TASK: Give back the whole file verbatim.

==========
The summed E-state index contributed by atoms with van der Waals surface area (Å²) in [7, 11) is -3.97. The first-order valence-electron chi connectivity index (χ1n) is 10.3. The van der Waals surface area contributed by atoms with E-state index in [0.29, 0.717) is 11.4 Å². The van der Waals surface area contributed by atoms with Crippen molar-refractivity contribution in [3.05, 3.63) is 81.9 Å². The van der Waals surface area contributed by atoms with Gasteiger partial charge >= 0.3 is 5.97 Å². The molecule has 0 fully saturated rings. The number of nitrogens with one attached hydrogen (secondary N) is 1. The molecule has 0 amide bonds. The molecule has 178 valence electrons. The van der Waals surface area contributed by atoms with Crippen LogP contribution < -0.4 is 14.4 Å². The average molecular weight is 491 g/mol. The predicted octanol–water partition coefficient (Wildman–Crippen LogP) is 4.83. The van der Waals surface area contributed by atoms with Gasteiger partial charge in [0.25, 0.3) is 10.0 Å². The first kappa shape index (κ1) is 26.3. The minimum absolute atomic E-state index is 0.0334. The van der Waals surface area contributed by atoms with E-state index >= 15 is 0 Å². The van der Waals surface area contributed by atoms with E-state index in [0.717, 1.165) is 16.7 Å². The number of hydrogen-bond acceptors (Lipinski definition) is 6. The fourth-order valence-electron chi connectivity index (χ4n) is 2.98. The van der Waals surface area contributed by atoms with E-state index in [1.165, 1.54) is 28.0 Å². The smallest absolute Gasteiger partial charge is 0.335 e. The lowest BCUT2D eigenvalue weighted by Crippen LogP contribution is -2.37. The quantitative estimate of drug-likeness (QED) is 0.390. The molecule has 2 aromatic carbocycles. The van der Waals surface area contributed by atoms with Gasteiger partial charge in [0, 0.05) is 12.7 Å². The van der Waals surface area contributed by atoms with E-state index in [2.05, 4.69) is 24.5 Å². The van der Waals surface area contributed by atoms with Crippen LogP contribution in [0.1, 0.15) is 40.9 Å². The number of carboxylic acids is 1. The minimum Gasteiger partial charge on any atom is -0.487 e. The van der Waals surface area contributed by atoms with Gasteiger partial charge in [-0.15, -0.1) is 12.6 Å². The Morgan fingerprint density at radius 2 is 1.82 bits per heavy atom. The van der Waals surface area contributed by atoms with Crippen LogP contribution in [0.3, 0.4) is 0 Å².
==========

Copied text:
The summed E-state index contributed by atoms with van der Waals surface area (Å²) in [7, 11) is -3.97. The first-order valence-electron chi connectivity index (χ1n) is 10.3. The van der Waals surface area contributed by atoms with E-state index in [0.29, 0.717) is 11.4 Å². The van der Waals surface area contributed by atoms with Crippen molar-refractivity contribution in [3.05, 3.63) is 81.9 Å². The van der Waals surface area contributed by atoms with Gasteiger partial charge >= 0.3 is 5.97 Å². The molecule has 0 fully saturated rings. The number of nitrogens with one attached hydrogen (secondary N) is 1. The molecule has 0 amide bonds. The molecule has 178 valence electrons. The van der Waals surface area contributed by atoms with Crippen LogP contribution < -0.4 is 14.4 Å². The average molecular weight is 491 g/mol. The predicted octanol–water partition coefficient (Wildman–Crippen LogP) is 4.83. The van der Waals surface area contributed by atoms with Gasteiger partial charge in [0.25, 0.3) is 10.0 Å². The first kappa shape index (κ1) is 26.3. The minimum absolute atomic E-state index is 0.0334. The van der Waals surface area contributed by atoms with E-state index >= 15 is 0 Å². The van der Waals surface area contributed by atoms with E-state index in [0.717, 1.165) is 16.7 Å². The number of hydrogen-bond acceptors (Lipinski definition) is 6. The fourth-order valence-electron chi connectivity index (χ4n) is 2.98. The van der Waals surface area contributed by atoms with E-state index in [1.165, 1.54) is 28.0 Å². The smallest absolute Gasteiger partial charge is 0.335 e. The lowest BCUT2D eigenvalue weighted by Crippen LogP contribution is -2.37. The quantitative estimate of drug-likeness (QED) is 0.390. The molecule has 2 aromatic carbocycles. The van der Waals surface area contributed by atoms with Gasteiger partial charge in [0, 0.05) is 12.7 Å². The van der Waals surface area contributed by atoms with E-state index in [2.05, 4.69) is 24.5 Å². The van der Waals surface area contributed by atoms with Crippen LogP contribution in [0.1, 0.15) is 40.9 Å². The number of carboxylic acids is 1. The minimum Gasteiger partial charge on any atom is -0.487 e. The van der Waals surface area contributed by atoms with Gasteiger partial charge in [-0.15, -0.1) is 12.6 Å². The Morgan fingerprint density at radius 2 is 1.82 bits per heavy atom. The van der Waals surface area contributed by atoms with Crippen LogP contribution in [0.3, 0.4) is 0 Å².